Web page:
Jacinda Ardern channels Bob Hawke of 30 years ago, will have same results

Jacinda Ardern has declared she is going to halve child poverty within 10 years.

Prime Minister Jacinda Ardern has set a target to halve child poverty within 10 years.

She will announce a three-year target shortly and is now developing a child well-being strategy.

My Government’s plan will roughly halve child poverty within 10 years and establish New Zealand as one of the best performing countries for children,” Ardern said at a church forum in Wellington to discuss the Government’s 100-day plan.

“We will make an historic dent in child poverty and reduce low incomes and hardship among our children to levels New Zealand has not seen in decades.”

She is going to reduce low incomes? Has she told the poor that yet? Her voters?

She announced three 10-year targets:

• Reduce the proportion of children in low income households (using the before housing measure*) from roughly 15 percent of all children to 5 percent. This reduces the number by more than half from 160,000 to 60,000.

• Reduce the proportion of children in low income households (using the after housing costs measure*) from roughly 20 percent to 10 percent. This is a reduction of 90,000 children from 210,000 now to 120,000.

• Reduce the proportion of children in material hardship from between 13 and 15 percent now to 7 percent*. This reduces the number of children in this group from 150,000 to 80,000.

Setting the targets are requirements of the Child Poverty Reduction Bill which requires Governments to set a target for reducing child poverty against four different measures, report publicly on child poverty under those measures and develop a strategy to reduce child poverty.

Ardern said she would announce the three-year targets before public submissions are made on the bill at select committee.

That means she hasn’t dreamed them up yet. Those are the targets, but there is still no plan on how to get there, and the targets are a moving feast as well based on the measures which are a calculation of a percentage of a mean. In other words she will never achieve what she claims she will.

Of course that is somewhat away from her promise to eliminate child poverty, but I guess it is a good start…or is it?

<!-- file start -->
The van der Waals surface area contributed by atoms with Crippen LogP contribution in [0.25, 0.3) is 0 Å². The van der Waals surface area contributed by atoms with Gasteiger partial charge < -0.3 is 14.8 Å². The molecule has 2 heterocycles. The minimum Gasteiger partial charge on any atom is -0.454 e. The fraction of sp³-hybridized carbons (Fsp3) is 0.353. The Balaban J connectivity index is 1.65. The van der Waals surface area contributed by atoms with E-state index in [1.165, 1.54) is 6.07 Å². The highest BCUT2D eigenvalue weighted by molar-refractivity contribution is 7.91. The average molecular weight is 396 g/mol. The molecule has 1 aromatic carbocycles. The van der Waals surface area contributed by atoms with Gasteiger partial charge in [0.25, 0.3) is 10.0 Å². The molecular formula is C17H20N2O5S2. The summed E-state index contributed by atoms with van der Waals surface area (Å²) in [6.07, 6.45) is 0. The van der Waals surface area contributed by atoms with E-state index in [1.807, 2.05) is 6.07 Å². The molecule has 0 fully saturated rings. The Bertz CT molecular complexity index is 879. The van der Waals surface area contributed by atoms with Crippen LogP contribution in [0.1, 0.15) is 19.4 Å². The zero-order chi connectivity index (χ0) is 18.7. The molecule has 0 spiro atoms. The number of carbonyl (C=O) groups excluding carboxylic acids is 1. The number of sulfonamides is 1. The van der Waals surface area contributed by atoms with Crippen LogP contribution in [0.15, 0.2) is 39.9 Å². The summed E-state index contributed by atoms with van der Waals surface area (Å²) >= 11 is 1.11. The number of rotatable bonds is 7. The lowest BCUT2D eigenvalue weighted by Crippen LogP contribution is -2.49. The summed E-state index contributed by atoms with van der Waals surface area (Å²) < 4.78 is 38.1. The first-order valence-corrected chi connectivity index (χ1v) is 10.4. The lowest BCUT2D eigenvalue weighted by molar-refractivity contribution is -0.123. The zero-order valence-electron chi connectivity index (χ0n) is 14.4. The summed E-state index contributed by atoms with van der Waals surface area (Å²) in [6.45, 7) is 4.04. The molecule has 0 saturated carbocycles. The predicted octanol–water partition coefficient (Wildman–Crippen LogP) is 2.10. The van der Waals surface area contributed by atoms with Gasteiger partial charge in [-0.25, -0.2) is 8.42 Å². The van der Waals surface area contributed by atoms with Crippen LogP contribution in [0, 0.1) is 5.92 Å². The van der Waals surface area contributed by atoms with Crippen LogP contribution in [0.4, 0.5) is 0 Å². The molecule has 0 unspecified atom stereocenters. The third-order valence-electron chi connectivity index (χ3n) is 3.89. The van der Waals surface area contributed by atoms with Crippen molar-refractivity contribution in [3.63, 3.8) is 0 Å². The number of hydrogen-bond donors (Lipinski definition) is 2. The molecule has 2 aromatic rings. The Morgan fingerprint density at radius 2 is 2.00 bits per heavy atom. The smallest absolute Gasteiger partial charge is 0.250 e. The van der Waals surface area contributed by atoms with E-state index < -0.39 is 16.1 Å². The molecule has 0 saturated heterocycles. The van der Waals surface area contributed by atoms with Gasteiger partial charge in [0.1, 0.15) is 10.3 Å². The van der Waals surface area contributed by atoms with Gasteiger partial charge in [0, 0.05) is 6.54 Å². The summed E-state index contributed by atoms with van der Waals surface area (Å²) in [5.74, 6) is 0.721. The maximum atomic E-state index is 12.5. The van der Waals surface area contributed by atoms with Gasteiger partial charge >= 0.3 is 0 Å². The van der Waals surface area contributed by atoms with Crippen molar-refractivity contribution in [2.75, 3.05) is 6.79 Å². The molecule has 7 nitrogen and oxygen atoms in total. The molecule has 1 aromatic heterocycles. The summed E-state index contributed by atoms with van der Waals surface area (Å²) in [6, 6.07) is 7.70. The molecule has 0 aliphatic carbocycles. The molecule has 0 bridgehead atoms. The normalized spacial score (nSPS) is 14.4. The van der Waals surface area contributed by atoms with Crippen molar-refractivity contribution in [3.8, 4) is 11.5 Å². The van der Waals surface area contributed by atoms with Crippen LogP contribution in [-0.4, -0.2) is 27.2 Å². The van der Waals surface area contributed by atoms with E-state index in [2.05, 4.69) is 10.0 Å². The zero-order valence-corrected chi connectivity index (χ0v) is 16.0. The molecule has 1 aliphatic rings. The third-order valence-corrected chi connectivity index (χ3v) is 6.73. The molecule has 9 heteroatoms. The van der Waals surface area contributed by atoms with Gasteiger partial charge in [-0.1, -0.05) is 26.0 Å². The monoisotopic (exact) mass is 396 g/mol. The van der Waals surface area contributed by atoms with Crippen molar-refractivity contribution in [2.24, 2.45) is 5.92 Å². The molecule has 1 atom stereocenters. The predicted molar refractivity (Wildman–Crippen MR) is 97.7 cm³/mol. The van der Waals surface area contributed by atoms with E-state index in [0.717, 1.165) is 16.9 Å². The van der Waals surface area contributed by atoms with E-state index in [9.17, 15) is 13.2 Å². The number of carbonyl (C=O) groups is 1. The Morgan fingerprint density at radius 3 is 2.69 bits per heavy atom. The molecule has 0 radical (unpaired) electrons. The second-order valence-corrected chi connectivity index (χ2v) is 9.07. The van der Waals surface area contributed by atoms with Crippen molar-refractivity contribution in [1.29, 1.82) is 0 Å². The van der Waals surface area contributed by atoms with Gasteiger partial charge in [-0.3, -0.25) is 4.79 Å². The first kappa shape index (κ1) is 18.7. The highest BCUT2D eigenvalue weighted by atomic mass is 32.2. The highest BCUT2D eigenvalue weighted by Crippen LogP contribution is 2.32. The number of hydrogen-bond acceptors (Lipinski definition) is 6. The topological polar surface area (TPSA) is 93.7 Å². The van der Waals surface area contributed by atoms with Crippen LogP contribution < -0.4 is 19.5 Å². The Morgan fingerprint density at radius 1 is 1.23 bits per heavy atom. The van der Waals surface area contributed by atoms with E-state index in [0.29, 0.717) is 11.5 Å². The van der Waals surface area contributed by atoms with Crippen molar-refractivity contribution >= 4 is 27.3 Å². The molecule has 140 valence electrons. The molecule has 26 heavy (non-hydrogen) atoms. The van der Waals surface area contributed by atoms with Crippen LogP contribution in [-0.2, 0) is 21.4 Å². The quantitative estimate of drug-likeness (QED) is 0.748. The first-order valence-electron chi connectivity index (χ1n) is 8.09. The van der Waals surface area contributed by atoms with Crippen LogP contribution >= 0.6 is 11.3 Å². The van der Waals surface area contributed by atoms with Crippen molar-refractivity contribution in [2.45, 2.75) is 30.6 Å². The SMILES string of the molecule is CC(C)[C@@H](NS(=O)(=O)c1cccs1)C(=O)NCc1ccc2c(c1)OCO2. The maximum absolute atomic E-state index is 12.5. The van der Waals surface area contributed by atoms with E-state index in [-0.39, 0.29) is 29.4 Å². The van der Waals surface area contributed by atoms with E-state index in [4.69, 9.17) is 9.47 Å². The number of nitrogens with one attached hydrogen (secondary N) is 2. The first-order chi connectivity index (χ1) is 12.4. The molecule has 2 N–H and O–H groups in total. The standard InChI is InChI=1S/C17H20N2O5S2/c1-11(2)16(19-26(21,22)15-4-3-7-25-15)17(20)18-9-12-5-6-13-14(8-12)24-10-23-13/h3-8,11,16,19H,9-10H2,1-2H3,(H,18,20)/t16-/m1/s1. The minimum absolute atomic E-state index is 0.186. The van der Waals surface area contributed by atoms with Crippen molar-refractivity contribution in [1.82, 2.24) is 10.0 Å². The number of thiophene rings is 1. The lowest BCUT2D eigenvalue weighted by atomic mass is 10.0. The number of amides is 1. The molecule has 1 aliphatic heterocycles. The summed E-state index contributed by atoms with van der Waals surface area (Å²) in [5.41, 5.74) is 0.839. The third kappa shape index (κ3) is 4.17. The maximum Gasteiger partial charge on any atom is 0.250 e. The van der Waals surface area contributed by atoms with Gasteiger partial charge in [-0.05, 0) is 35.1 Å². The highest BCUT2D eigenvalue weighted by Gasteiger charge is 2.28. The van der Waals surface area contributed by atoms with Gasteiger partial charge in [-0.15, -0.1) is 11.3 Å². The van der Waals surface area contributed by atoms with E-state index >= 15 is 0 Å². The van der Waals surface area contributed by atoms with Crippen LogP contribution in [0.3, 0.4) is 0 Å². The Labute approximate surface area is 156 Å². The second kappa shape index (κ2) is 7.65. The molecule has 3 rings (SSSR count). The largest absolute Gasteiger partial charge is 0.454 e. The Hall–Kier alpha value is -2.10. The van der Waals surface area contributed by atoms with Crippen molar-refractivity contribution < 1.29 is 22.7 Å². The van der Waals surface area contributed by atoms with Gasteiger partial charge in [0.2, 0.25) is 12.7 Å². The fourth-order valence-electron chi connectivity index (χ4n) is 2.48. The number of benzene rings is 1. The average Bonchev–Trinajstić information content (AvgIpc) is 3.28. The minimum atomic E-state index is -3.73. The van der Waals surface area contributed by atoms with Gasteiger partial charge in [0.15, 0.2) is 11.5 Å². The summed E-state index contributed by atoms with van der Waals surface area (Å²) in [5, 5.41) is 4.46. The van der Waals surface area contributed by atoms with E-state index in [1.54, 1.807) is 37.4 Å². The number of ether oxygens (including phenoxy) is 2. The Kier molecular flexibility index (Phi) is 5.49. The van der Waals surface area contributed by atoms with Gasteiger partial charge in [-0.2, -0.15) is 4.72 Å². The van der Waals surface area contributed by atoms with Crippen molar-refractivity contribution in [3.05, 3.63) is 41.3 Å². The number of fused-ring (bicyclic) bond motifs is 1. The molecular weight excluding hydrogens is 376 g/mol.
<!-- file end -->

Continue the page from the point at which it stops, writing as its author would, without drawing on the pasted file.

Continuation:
Bob Hawke made similar claims 30 years ago:

It was a momentary mistake that stuck with Bob Hawke and became, when all was said and done, one of his most memorable lines.

“By 1990, no Australian child will be living in poverty,” the then-prime minister told Labor’s election campaign launch on June 23, 1987.

It was a bold and unattainable declaration and, indeed, an errorthe script said “no Australian child need live in poverty”. Exactly thirty years on, it is a goal that still eludes us.

According to the most recent report by the Australian Council of Social Services, 17.4 per cent of children are living in poverty – that is, 731,000 children.

In the 10 years to 2014, the child poverty rate increased by 2 percentage points, in a period that included both the Howard and Rudd-Gillard governments.

Circumstances are much worse in single parent families, where 40 per cent of children live in relative poverty – up from 36.8 per cent in 2012.

“It shows that governments, since the Global Financial Crisis in particular, have set the wrong priorities both in social and economic terms,” ACOSS head Cassandra Goldie said.

ACOSS defines poverty differently for different households: for a couple with children, it is deemed to be those on less than $720 a week after housing costs.

Despite recently breaking the world record for uninterrupted economic growth, Australia’s overall poverty rate remains higher than the OECD average.

Ten years ago, Mr Hawke said he regretted his “silly, shorthand” remarks of 1987, and he “should have just said what was in the distributed speech”.

I wonder if Jacinda Ardern will have a similar regret in 30 years time?

Meanwhile…Donald Trump creates a million more jobs and gets workers thousands of dollars in bonuses. And Exxon are going to invest $50B in the US economy. Amazing what tax cuts can deliver…certainly more than Jacinda Ardern’s motherhood and apple-pie statements.

 

-NewstalkZB, SMH


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As much at home writing editorials as being the subject of them, Cam has won awards, including the Canon Media Award for his work on the Len Brown/Bevan Chuang story. When he’s not creating the news, he tends to be in it, with protagonists using the courts, media and social media to deliver financial as well as death threats.

They say that news is something that someone, somewhere, wants kept quiet. Cam Slater doesn’t do quiet and, as a result, he is a polarising, controversial but highly effective journalist who takes no prisoners.

He is fearless in his pursuit of a story.

Love him or loathe him, you can’t ignore him.

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